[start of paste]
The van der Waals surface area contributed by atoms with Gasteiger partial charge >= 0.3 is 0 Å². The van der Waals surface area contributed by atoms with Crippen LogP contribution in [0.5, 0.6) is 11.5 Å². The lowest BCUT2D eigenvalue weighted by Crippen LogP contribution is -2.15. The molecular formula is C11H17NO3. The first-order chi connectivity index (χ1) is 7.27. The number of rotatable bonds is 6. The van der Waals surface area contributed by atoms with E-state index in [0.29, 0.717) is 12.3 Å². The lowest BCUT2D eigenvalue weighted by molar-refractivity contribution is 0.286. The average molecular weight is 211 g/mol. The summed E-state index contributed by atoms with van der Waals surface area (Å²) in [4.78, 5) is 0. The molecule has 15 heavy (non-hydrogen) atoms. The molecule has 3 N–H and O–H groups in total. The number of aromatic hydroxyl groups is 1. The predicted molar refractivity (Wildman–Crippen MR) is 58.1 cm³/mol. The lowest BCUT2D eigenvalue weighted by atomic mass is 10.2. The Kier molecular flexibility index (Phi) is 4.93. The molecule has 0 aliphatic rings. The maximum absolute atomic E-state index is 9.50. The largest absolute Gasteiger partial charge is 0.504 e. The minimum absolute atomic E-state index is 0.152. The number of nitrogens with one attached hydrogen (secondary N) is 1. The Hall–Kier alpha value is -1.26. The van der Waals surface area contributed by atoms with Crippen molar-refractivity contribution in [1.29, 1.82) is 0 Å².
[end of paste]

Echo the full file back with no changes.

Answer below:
The van der Waals surface area contributed by atoms with Gasteiger partial charge >= 0.3 is 0 Å². The van der Waals surface area contributed by atoms with Crippen LogP contribution in [0.5, 0.6) is 11.5 Å². The lowest BCUT2D eigenvalue weighted by Crippen LogP contribution is -2.15. The molecular formula is C11H17NO3. The first-order chi connectivity index (χ1) is 7.27. The number of rotatable bonds is 6. The van der Waals surface area contributed by atoms with E-state index in [0.29, 0.717) is 12.3 Å². The lowest BCUT2D eigenvalue weighted by molar-refractivity contribution is 0.286. The average molecular weight is 211 g/mol. The summed E-state index contributed by atoms with van der Waals surface area (Å²) in [4.78, 5) is 0. The molecule has 15 heavy (non-hydrogen) atoms. The molecule has 3 N–H and O–H groups in total. The number of aromatic hydroxyl groups is 1. The predicted molar refractivity (Wildman–Crippen MR) is 58.1 cm³/mol. The lowest BCUT2D eigenvalue weighted by atomic mass is 10.2. The Kier molecular flexibility index (Phi) is 4.93. The molecule has 0 aliphatic rings. The maximum absolute atomic E-state index is 9.50. The largest absolute Gasteiger partial charge is 0.504 e. The minimum absolute atomic E-state index is 0.152. The number of nitrogens with one attached hydrogen (secondary N) is 1. The Hall–Kier alpha value is -1.26. The van der Waals surface area contributed by atoms with Crippen molar-refractivity contribution in [1.29, 1.82) is 0 Å².